If at first you don't succeed, try writing your phone number on the exam paper.

  3. #3
    Registered User
    Join Date
    Nov 2016
    Posts
    84
    DO I have a memory leak in my current version?Or do you I overrun memory?

    The 'struct' is given, I have to use it.Could you write a small example for class Tnode?

    I am not sure whether my adding is really go from "left to right".

  4. #4
    Registered User
    Join Date
    Jun 2015
    Posts
    1,643
    The only potential memory leak I see is that you need to allocate enough storage for the given word by using word.size() and not just 64 (and adding 1).
    Code:
            node->word = new char[word.size()+1];
    And although it is not causing a memory leak, you're allowing your addNode routine to return garbage (uninitialized data) in the "else" case. That necessitates the extra tests. Instead you could always return proper data and use it like this:
    Code:
    // Normally in C++ this would be a constructor.
    Tnode* newNode(string word) {
        Tnode* node = new Tnode;
        node->word = new char[word.size()+1];
        strcpy(node->word, word.c_str());
        node->left = node->right = nullptr;
        node->count = 1;
        return node;
    }
    
    Tnode* addNode(Tnode* root, string word) { 
        if (!root) return newNode(word);
    
        int cmp = strcmp(word.c_str(), root->word);
        if (cmp < 0)
            root->left = addNode(root->left, word); 
        else if (cmp > 0) 
            root->right = addNode(root->right, word); 
        else
            root->count++;
    
        return root;
    }
    And in main:
    Code:
            root = addNode(root, word);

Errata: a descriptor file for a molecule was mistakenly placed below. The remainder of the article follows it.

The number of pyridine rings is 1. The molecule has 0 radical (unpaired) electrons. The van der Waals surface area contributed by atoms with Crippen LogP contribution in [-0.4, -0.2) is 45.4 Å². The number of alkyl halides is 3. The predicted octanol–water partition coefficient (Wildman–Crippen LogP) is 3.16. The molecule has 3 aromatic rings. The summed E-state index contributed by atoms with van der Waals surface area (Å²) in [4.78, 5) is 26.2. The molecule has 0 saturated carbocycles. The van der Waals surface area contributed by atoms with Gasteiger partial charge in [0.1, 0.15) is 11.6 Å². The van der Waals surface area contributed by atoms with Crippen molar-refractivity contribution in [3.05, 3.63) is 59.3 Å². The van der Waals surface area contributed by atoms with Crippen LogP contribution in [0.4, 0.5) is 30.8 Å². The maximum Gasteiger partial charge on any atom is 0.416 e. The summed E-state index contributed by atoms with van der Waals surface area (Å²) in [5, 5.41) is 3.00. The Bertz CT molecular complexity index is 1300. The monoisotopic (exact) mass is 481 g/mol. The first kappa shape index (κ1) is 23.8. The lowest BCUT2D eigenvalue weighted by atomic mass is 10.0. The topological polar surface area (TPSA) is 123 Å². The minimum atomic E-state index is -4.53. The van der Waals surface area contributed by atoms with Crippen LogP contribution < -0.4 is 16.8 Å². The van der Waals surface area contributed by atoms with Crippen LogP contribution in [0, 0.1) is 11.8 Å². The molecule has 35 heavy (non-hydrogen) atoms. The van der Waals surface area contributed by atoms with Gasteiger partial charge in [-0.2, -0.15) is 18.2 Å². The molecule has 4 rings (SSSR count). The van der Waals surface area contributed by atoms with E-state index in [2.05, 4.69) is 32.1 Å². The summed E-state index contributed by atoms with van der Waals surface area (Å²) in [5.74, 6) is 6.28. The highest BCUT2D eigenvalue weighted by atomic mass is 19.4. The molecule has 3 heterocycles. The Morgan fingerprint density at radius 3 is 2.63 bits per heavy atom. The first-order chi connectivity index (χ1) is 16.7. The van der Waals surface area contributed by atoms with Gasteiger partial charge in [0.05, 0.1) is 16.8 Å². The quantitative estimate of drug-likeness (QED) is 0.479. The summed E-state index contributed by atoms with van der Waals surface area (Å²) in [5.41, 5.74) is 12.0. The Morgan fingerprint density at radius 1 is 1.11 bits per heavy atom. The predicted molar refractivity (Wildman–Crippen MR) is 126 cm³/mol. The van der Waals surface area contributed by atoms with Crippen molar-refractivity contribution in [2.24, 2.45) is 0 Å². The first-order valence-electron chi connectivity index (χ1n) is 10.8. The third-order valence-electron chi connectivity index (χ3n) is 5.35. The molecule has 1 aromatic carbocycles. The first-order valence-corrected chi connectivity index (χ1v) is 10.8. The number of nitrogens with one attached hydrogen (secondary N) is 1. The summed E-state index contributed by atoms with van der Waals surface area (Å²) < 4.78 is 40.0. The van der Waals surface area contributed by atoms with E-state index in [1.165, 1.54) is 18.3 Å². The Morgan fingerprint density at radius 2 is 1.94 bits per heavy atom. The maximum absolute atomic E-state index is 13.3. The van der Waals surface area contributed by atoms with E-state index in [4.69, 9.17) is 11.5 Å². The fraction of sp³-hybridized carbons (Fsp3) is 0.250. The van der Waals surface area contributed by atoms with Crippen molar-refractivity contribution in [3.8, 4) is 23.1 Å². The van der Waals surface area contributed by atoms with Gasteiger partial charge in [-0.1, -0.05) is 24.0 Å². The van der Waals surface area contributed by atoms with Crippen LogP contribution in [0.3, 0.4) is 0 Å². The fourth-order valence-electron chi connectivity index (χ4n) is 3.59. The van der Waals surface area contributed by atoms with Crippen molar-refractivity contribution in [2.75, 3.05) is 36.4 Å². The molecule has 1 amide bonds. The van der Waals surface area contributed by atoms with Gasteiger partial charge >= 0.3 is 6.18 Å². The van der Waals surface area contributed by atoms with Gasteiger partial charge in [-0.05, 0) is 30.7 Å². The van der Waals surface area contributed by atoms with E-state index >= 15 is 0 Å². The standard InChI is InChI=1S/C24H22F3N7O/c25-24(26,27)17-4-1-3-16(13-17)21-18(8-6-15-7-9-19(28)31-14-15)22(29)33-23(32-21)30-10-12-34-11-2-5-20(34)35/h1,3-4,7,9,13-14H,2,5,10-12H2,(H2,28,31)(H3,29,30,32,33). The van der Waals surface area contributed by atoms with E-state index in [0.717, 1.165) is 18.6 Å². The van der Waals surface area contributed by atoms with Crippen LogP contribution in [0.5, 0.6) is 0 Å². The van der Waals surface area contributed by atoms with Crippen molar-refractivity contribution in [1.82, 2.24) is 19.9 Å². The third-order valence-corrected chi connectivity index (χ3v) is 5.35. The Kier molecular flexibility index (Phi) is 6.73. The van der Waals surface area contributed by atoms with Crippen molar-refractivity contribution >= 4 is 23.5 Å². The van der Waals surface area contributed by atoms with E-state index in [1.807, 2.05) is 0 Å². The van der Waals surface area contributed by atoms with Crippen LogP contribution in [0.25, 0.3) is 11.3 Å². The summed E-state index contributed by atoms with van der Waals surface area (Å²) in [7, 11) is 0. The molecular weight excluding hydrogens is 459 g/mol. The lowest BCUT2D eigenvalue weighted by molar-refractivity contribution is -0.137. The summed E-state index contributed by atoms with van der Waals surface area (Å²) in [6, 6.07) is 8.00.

5. #5
    and the hat of int overfl Salem's Avatar
    Join Date
    Aug 2001
    Location
    The edge of the known universe
    Posts
    37,677
    > DO I have a memory leak in my current version?Or do you I overrun memory?
    Well your
    delete root->word;
    should be
    delete [ ] root->word;

    And if you input a sufficiently long word, then you'll have an overrun as well.
    If you dance barefoot on the broken glass of undefined behaviour, you've got to expect the occasional cut.
    If at first you don't succeed, try writing your phone number on the exam paper.

  6. #6
    Registered User
    Join Date
    Nov 2016
    Posts
    84
    Quote Originally Posted by Salem View Post
    > DO I have a memory leak in my current version?Or do you I overrun memory?
    Well your
    delete root->word;
    should be
    delete [ ] root->word;

    And if you input a sufficiently long word, then you'll have an overrun as well.
    Do you see any logical errors in my Code?Is it adding new words from left to right?I am not sure.

  7. #7
    and the hat of int overfl Salem's Avatar
    Join Date
    Aug 2001
    Location
    The edge of the known universe
    Posts
    37,677
    I suppose the real test is whether aPrintTree() does what you want.

    > Do you see any logical errors in my Code?
    Not on first glance.

    > Is it adding new words from left to right?
    Is it?
    I dunno, you wrote it and presumably tested it - what are your results?

    I mean, if you had a specific test case which fails, then I might actually get around to testing your code in a debugger. But at the moment, it looks like you're just trying to outsource some of your homework.

    > I am not sure.
    Being able to test your own code just as important as being able to write it in the first place.
    Might I suggest the following series of tests
    - no words
    - one word
    - two words, in order
    - two words, out of order
    - several random sentences.

    Either using debug "print" statements, a debugger or a profiler, make sure every line of code gets executed at least once.
    It might still have bugs in it, but at least you'll be able to make some definitive statements about the limitations (or otherwise).
    If you dance barefoot on the broken glass of undefined behaviour, you've got to expect the occasional cut.
    If at first you don't succeed, try writing your phone number on the exam paper.

  8. #8
    Registered User
    Join Date
    Nov 2016
    Posts
    84
    Quote Originally Posted by Salem View Post
    I suppose the real test is whether aPrintTree() does what you want.

    > Do you see any logical errors in my Code?
    Not on first glance.